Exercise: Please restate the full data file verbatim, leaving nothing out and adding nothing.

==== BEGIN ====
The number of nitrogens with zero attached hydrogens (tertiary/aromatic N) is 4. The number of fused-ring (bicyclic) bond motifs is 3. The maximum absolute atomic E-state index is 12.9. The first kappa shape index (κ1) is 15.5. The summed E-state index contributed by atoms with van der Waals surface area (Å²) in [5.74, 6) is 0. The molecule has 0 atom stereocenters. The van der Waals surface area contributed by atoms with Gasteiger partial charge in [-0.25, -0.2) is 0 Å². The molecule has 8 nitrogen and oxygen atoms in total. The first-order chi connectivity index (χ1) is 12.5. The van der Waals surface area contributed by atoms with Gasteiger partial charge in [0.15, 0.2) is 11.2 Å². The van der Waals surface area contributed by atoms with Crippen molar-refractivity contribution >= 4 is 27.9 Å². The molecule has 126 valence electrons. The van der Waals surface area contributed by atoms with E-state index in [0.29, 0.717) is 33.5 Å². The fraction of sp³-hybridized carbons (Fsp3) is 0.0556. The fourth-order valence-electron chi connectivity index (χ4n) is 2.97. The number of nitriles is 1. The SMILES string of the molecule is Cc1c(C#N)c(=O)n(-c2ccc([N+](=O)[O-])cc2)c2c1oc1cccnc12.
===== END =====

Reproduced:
The number of nitrogens with zero attached hydrogens (tertiary/aromatic N) is 4. The number of fused-ring (bicyclic) bond motifs is 3. The maximum absolute atomic E-state index is 12.9. The first kappa shape index (κ1) is 15.5. The summed E-state index contributed by atoms with van der Waals surface area (Å²) in [5.74, 6) is 0. The molecule has 0 atom stereocenters. The van der Waals surface area contributed by atoms with Gasteiger partial charge in [-0.25, -0.2) is 0 Å². The molecule has 8 nitrogen and oxygen atoms in total. The first-order chi connectivity index (χ1) is 12.5. The van der Waals surface area contributed by atoms with Gasteiger partial charge in [0.15, 0.2) is 11.2 Å². The van der Waals surface area contributed by atoms with Crippen molar-refractivity contribution >= 4 is 27.9 Å². The molecule has 126 valence electrons. The van der Waals surface area contributed by atoms with E-state index in [0.29, 0.717) is 33.5 Å². The fraction of sp³-hybridized carbons (Fsp3) is 0.0556. The fourth-order valence-electron chi connectivity index (χ4n) is 2.97. The number of nitriles is 1. The SMILES string of the molecule is Cc1c(C#N)c(=O)n(-c2ccc([N+](=O)[O-])cc2)c2c1oc1cccnc12.